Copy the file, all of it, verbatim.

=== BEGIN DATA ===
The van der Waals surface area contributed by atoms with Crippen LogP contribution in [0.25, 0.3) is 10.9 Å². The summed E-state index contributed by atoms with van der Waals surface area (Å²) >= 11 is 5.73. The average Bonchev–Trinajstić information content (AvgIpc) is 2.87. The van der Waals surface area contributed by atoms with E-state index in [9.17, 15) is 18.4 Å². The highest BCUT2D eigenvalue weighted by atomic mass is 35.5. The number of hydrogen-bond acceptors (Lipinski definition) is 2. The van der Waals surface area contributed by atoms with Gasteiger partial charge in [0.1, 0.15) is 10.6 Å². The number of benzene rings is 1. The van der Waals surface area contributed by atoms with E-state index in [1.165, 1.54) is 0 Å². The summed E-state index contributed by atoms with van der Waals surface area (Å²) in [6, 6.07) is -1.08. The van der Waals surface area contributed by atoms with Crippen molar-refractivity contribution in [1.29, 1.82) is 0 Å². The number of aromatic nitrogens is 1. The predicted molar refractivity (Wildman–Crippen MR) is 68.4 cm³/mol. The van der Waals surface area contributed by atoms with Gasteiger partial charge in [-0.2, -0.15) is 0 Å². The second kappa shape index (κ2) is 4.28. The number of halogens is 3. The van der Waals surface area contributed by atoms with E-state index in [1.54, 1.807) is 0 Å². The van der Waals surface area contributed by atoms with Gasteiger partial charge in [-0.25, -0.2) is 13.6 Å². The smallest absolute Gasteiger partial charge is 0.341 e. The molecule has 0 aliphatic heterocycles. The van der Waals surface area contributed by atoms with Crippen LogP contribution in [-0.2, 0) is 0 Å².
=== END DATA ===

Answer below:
The van der Waals surface area contributed by atoms with Crippen LogP contribution in [0.25, 0.3) is 10.9 Å². The summed E-state index contributed by atoms with van der Waals surface area (Å²) >= 11 is 5.73. The average Bonchev–Trinajstić information content (AvgIpc) is 2.87. The van der Waals surface area contributed by atoms with E-state index in [9.17, 15) is 18.4 Å². The highest BCUT2D eigenvalue weighted by atomic mass is 35.5. The number of hydrogen-bond acceptors (Lipinski definition) is 2. The van der Waals surface area contributed by atoms with Gasteiger partial charge in [0.1, 0.15) is 10.6 Å². The number of benzene rings is 1. The van der Waals surface area contributed by atoms with E-state index in [1.165, 1.54) is 0 Å². The summed E-state index contributed by atoms with van der Waals surface area (Å²) in [6, 6.07) is -1.08. The van der Waals surface area contributed by atoms with Crippen molar-refractivity contribution in [1.29, 1.82) is 0 Å². The number of aromatic nitrogens is 1. The predicted molar refractivity (Wildman–Crippen MR) is 68.4 cm³/mol. The van der Waals surface area contributed by atoms with Gasteiger partial charge in [-0.2, -0.15) is 0 Å². The second kappa shape index (κ2) is 4.28. The number of halogens is 3. The van der Waals surface area contributed by atoms with E-state index in [1.54, 1.807) is 0 Å². The van der Waals surface area contributed by atoms with Gasteiger partial charge in [-0.25, -0.2) is 13.6 Å². The smallest absolute Gasteiger partial charge is 0.341 e. The molecule has 0 aliphatic heterocycles. The van der Waals surface area contributed by atoms with Crippen LogP contribution in [-0.2, 0) is 0 Å².